What can we learn from a comparison of the facts as we have them? In 1841 we have 7 names (6 McElhago and one McIlhago). In 1851 we have 9 names (3 McElhagie and 6 McElhago). In 1861 we have 14 names (one McElhage, 2 McElhago, 6 McIlhaggan, one McIlhago and 4 McIllhago). In 1871 we have 21 names (3 McElhago, 6 McIlhaga, 5 McIlhaggie, 6 McIlhago and one McIllhago). In 1881 we have 23 clan names and in addition four people known to be related living in a 'clan household' (one McElhago, 7 McIlhagga, 8 McIlhaggart and 7 McIlhaggo). In 1891 we have 22 Names (2 McElhago, 11 McIlhagga, 3 McIlhaggart, one McIlhaggo, 4 McIlhago and one McIllhago). Finally in 1901 we also have 22 names (13 McIlhagga, 3 McIlhaggie and 6 McIlhago).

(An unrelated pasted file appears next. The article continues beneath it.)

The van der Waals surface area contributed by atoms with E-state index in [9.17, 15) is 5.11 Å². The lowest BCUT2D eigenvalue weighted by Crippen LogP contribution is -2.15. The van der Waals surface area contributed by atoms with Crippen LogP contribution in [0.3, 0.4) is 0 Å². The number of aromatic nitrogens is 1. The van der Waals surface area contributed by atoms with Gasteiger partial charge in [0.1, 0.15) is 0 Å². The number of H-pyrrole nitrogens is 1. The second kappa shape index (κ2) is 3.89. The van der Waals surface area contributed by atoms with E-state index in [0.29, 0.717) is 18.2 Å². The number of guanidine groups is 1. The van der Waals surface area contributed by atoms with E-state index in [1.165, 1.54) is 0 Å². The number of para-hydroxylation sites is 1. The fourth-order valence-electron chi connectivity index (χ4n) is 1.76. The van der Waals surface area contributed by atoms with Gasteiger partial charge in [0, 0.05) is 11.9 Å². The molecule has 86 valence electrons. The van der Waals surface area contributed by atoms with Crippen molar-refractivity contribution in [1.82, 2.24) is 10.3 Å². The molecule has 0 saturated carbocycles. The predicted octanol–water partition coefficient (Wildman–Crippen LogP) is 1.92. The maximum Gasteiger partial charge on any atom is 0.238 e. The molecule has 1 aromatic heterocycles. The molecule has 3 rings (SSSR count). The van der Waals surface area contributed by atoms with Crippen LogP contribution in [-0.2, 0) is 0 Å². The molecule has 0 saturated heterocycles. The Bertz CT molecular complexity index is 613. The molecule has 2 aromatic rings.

We know that, as in the 18th, so in the 19th Century, there was movement between Scotland and Ulster - both ways. There was also movement south to England. There are 16 clan names in 1881 and 6 in 1901. There was also movement abroad to Australia, Canada, New Zealand and the USA. Also we cannot assume that spellings continued within families unchanged from decade to decade. Changes can be due to a number of reasons, not least the fact that some people may not have been able to read and write and so check what had been recorded by an enumerator, and most probably due to pronunciation in one country in the accent of another, with an enumerator writing down what he heard rather that what might have been spelled out to him. I will look at family continuity in a subsequent blog.